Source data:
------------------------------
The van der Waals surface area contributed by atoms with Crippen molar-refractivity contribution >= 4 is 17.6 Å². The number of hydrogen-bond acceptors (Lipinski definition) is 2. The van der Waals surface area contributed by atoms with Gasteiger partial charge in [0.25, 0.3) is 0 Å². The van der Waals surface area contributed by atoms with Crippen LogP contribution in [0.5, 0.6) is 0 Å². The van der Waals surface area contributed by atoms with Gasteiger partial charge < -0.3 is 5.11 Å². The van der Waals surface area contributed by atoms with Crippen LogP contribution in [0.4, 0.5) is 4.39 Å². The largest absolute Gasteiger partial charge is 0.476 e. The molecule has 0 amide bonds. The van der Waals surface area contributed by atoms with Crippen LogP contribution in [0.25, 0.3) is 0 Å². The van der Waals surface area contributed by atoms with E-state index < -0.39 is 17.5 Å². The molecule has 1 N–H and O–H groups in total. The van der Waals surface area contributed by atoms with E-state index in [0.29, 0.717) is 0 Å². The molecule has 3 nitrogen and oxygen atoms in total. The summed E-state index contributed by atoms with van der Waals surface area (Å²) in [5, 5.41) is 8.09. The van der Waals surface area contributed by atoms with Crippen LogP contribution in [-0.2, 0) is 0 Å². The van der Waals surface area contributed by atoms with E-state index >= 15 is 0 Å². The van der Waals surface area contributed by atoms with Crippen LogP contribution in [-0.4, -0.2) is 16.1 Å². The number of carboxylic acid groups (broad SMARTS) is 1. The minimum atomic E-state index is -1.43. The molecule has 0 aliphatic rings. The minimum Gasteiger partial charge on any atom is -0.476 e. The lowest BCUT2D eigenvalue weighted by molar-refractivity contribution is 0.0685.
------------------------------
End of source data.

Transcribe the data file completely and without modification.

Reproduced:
The van der Waals surface area contributed by atoms with Crippen molar-refractivity contribution >= 4 is 17.6 Å². The number of hydrogen-bond acceptors (Lipinski definition) is 2. The van der Waals surface area contributed by atoms with Gasteiger partial charge in [0.25, 0.3) is 0 Å². The van der Waals surface area contributed by atoms with Crippen LogP contribution in [0.5, 0.6) is 0 Å². The van der Waals surface area contributed by atoms with Gasteiger partial charge < -0.3 is 5.11 Å². The van der Waals surface area contributed by atoms with Crippen LogP contribution in [0.4, 0.5) is 4.39 Å². The largest absolute Gasteiger partial charge is 0.476 e. The molecule has 0 amide bonds. The van der Waals surface area contributed by atoms with Crippen LogP contribution in [0.25, 0.3) is 0 Å². The van der Waals surface area contributed by atoms with E-state index < -0.39 is 17.5 Å². The molecule has 1 N–H and O–H groups in total. The van der Waals surface area contributed by atoms with E-state index in [0.29, 0.717) is 0 Å². The molecule has 3 nitrogen and oxygen atoms in total. The summed E-state index contributed by atoms with van der Waals surface area (Å²) in [5, 5.41) is 8.09. The van der Waals surface area contributed by atoms with Crippen LogP contribution in [-0.2, 0) is 0 Å². The van der Waals surface area contributed by atoms with E-state index >= 15 is 0 Å². The van der Waals surface area contributed by atoms with Crippen LogP contribution in [-0.4, -0.2) is 16.1 Å². The number of carboxylic acid groups (broad SMARTS) is 1. The minimum atomic E-state index is -1.43. The molecule has 0 aliphatic rings. The minimum Gasteiger partial charge on any atom is -0.476 e. The lowest BCUT2D eigenvalue weighted by molar-refractivity contribution is 0.0685.